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Quebec Mosque Shooting Leaves Canada in Shock | ASHARQ AL-AWSAT English Archive 2005 -2017
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Alexandre Bissonnette, a suspect in a shooting at a Quebec City mosque, is seen in a Facebook posting. Reuters

Quebec (Canada)- Six people were killed and eight wounded when gunmen opened fire at a Quebec City mosque during Sunday night prayers, in what Canadian Prime Minister Justin Trudeau called a “terrorist attack on Muslims.”

A French-Canadian university student was the sole suspect in the shooting at the mosque and was charged with the premeditated murder of the six people.

“Six people are confirmed dead – they range in age from 35 to about 70,” Quebec provincial police spokeswoman Christine Coulombe told reporters, adding that eight people were wounded and 39 were unharmed.

Court documents identified the gunman in the attack as Alexandre Bissonnette, 27, and charged him with six murder counts and five counts of attempted murder with a restricted weapon.

A second man, Mohamed el Khadir, was initially identified as an additional suspect by Quebec officials.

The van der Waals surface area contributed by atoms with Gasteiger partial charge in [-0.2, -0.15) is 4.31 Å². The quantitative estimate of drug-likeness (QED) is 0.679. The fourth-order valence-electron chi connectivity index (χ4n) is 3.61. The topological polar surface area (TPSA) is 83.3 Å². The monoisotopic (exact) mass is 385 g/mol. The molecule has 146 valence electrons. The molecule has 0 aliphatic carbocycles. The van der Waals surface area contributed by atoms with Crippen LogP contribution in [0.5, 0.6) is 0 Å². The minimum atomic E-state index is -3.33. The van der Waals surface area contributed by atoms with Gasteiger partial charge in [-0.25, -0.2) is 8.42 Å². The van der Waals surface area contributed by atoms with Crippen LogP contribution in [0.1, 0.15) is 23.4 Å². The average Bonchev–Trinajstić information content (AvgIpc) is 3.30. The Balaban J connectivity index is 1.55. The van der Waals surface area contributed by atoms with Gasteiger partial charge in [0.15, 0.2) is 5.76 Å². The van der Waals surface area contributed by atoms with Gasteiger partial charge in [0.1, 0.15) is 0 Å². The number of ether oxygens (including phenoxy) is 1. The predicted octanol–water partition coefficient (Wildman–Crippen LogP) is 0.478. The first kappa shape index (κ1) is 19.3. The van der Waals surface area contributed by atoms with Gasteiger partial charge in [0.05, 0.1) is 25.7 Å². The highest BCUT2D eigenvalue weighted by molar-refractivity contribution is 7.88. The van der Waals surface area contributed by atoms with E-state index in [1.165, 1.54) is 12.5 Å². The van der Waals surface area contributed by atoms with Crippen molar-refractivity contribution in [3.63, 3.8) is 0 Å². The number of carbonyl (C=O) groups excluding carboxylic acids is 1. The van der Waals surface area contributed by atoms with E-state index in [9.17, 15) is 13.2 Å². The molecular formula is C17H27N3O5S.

Reuters reported earlier that one of the suspects was of Moroccan origin.

However, police later announced there was only one suspect in the attack, and Khadir was identified as a witness.

Prime Minister Justin Trudeau said in a statement: “We condemn this terrorist attack on Muslims in a center of worship and refuge.”

“Muslim-Canadians are an important part of our national fabric, and these senseless acts have no place in our communities, cities and country.”

The premier of Quebec province, Philippe Couillard, said security would be increased at mosques in Quebec City and Montreal.

“We are with you. You are home,” Couillard said, directing his comments at the province’s Muslim community.

“You are welcome in your home. We are all Quebecers. We must continue together to build an open welcoming and peaceful society.”

French President Francois Hollande condemned the attack.

“The terrorists wanted to attack the spirit of peace and tolerance of the citizens of Quebec,” Hollande said in a statement on Monday.

“France stands shoulder to shoulder with the victims and their families.”

Like France, Quebec has struggled at times to reconcile its secular identity with a rising Muslim population, many of them from North Africa.

In June last year, a pig’s head was left on the doorstep of the cultural center.

U.S. President Donald Trump also called Trudeau to express his condolences “and offered to provide any assistance as needed,” said Trudeau spokesman Cameron Ahmad.